The Poetic Half-Life of One Family’s Nuclear History
Tyler Mills on Her Grandfather's Role in the Bombing of Nagasaki
Maybe it was that summer afternoon at my kitchen table in the apartment I rented in Chicago. The AC unit thrummed in the window. John Hersey’s Hiroshima—a book-length version of his feature on atomic bomb survivors that the New Yorker had published as its entire issue on August 31st, 1946—lay open in front of me. My hands hot on the Formica table, I scoured Hersey’s pages for sentence fragments I could wrestle into a sonnet.
As I worked, I looked up and out of the glass pane. The telephone wires dangled a pair of sneakers that had been roosting there since spring. They waited through sun and rain for the wind to tug them off the line while I waded through pages and pages of documents, as though the tide of history would arrive and pull me into sense.
At some point, I had to reckon with the fact that the “truth” I sought wouldn’t look like what I had imagined. I remember thinking at that kitchen table, What are you hoping to find?
My grandfather had given my mother a military album that I would later discover included a photo of the Nagasaki cloud. A first-generation American whose parents met on the boat from Bohemia, my grandfather enlisted as a young man and initially even had to sign up under someone else’s name; as a result, his military records are tricky to find. Never one to talk directly about his role as a pilot in the Second World War, my grandfather instead told my siblings and I scraps of his story that I would eventually stitch together into an incomplete whole.
My grandfather was a mysterious person. He never liked to talk about what he did as a pilot in the Pacific; certainly, he never told me why he trained in Alamogordo, so close to where the Trinity bomb detonated just a month before the United States dropped 20,000 tons of force on two highly populated cities in Japan. He claimed to be in some way part of the Nagasaki mission. He was interviewed for a “special test,” which he wrote to his parents about. Was this that test? He told tell me he was interviewed to fly “the plane” and wasn’t chosen, but was up there that day.
Possessed by the fragmented stories I do have, the blacked out words in Atomic Energy Commission reports, the lists of birds that migrated through the test sites in Nevada in the 1960s all over America, declassified nuclear test videos I watched on repeat, and news of a radioactive leak at the Waste Isolation Pilot Plant in Carlsbad, New Mexico—a year before I moved to the northern part of the state—I began to hoard information about nuclear material. My poems became repositories of their own: of family lore, information fraught with the mystery surrounding the Manhattan Project, and reproductions of various atomic test clouds.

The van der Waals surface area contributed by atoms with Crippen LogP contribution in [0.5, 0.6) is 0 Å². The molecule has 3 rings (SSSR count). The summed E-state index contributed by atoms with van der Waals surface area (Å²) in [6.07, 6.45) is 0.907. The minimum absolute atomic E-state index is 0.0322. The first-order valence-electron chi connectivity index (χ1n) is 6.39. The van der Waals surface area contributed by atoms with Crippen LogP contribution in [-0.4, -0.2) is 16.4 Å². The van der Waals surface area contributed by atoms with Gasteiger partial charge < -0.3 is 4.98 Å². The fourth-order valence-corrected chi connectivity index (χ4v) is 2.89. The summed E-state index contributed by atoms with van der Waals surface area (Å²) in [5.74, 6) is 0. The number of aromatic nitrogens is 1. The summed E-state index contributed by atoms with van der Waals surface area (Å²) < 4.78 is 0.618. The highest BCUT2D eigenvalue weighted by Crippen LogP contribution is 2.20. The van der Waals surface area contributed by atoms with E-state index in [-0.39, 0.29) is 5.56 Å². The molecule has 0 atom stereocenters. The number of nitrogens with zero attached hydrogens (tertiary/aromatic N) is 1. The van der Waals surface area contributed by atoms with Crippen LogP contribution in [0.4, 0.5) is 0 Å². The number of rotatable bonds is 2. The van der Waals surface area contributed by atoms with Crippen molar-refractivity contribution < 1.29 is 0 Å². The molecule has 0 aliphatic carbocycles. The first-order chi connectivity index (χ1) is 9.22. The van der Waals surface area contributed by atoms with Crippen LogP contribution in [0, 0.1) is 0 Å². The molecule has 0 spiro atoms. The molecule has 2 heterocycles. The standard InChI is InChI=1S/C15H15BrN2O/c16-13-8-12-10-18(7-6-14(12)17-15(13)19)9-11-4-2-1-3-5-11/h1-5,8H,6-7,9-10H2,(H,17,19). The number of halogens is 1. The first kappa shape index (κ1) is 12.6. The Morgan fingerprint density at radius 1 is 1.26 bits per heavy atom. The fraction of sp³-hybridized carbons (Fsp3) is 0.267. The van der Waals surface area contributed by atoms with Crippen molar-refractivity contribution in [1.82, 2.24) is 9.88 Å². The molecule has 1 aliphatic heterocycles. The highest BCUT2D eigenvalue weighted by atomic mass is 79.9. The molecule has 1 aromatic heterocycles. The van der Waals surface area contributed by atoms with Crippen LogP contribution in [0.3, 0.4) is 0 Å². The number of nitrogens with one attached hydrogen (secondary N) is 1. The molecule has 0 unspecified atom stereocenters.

Poems can be eternal voices, always speaking through the void. What would it mean if the subject of these voices was ultimate destruction?
Hawk Parable may have originated with a family mystery I have not yet been able to solve. But the poems move beyond that story and into a larger exploration of how to grapple with an infinite substance that itself seems to eradicate any boundaries we might create for it.
When I began writing Hawk Parable during the Obama administration, the idea of nuclear annihilation seemed like a Cold War threat lodged safely—at least to us civilians—in the past. Now our leader brags about the size of our “nuclear button” and taunts the heads of unstable nations that are themselves not following the Comprehensive Nuclear Test Ban Treaty. I’m horrified at how quickly the nuclear threat has once again become part of our global consciousness.
As if to resolve the irresolvable, I created formal challenges for many of the poems that originated in my research. This required me, for instance, to massage the language of my grandfather’s letters or a WWII-era National Geographic article about how weather helped USAF fighters in the Pacific into pantoums—a poetic form that originated in Malaysia, a region familiar with the shadows of fighter jets crossing through the skies. “Cloud Cover,” a pantoum that incorporates language from the 1943 National Geographic article into its highly repetitive form, begins, “When is it time to bomb an island? / When clouds stretch into anvils? Or white veils? Or mare tails?” The book probes questions like this and aims to position the reader in a time and place where it seems like what happened can be undone.
My poems are not projects, though Hawk Parable might seem like—or perhaps even is, if one buys into that kind of classification—a “project book.” What does it take for an obsession to become a project? Is personal grief a project? Or other kinds of loss? Loss of historical information, landscapes, environments? What about the loss that comes with world-breaking levels of destruction?
I asked these questions again and again while researching and writing the poems of Hawk Parable, and in doing so, found myself face to face with the heart of what poetry does: reconciles loss with even more loss.
History can break under the weight of misinformation, gaps, even the very holes in a computer punch card used to record the isotope number of a radioactive substance in the Los Alamos Laboratory during a time that the United States exploded bomb after bomb in the desert and in the Marshall Islands. Communities left their homes in the Bikini Atoll after having been promised by American scientists that they could return. Radioactive substances drifted up and away, about a two-hour drive from the strip in Las Vegas.
My journey in writing Hawk Parable led me to the craft of personal history: what it means to uncover humanity, and the self, in the midst of received stories and our role in making them.
Tyler Mills’s Hawk Parable is out now from University of Akron Press.